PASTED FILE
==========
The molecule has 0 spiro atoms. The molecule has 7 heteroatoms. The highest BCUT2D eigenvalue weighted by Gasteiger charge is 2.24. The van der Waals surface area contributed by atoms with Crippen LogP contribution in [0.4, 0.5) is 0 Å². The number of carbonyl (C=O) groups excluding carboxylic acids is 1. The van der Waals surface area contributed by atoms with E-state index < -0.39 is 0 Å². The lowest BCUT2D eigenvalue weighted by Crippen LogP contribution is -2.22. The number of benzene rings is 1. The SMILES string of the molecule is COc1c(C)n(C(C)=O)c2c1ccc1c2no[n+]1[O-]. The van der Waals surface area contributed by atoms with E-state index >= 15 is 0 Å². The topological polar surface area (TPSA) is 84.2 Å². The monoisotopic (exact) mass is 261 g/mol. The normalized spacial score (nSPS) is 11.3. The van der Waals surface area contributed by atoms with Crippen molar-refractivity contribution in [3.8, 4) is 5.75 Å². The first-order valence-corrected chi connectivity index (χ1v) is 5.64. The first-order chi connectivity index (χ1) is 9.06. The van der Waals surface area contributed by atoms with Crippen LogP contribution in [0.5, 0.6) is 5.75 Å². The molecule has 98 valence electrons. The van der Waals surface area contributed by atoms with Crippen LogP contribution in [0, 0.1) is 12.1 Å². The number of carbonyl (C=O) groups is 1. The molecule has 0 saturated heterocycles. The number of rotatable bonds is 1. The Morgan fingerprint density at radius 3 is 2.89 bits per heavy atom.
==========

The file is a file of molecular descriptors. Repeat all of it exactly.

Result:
The molecule has 0 spiro atoms. The molecule has 7 heteroatoms. The highest BCUT2D eigenvalue weighted by Gasteiger charge is 2.24. The van der Waals surface area contributed by atoms with Crippen LogP contribution in [0.4, 0.5) is 0 Å². The number of carbonyl (C=O) groups excluding carboxylic acids is 1. The van der Waals surface area contributed by atoms with E-state index < -0.39 is 0 Å². The lowest BCUT2D eigenvalue weighted by Crippen LogP contribution is -2.22. The number of benzene rings is 1. The SMILES string of the molecule is COc1c(C)n(C(C)=O)c2c1ccc1c2no[n+]1[O-]. The van der Waals surface area contributed by atoms with E-state index >= 15 is 0 Å². The topological polar surface area (TPSA) is 84.2 Å². The monoisotopic (exact) mass is 261 g/mol. The normalized spacial score (nSPS) is 11.3. The van der Waals surface area contributed by atoms with Crippen molar-refractivity contribution in [3.8, 4) is 5.75 Å². The first-order valence-corrected chi connectivity index (χ1v) is 5.64. The first-order chi connectivity index (χ1) is 9.06. The van der Waals surface area contributed by atoms with Crippen LogP contribution in [0.5, 0.6) is 5.75 Å². The molecule has 98 valence electrons. The van der Waals surface area contributed by atoms with Crippen LogP contribution in [0, 0.1) is 12.1 Å². The number of carbonyl (C=O) groups is 1. The molecule has 0 saturated heterocycles. The number of rotatable bonds is 1. The Morgan fingerprint density at radius 3 is 2.89 bits per heavy atom.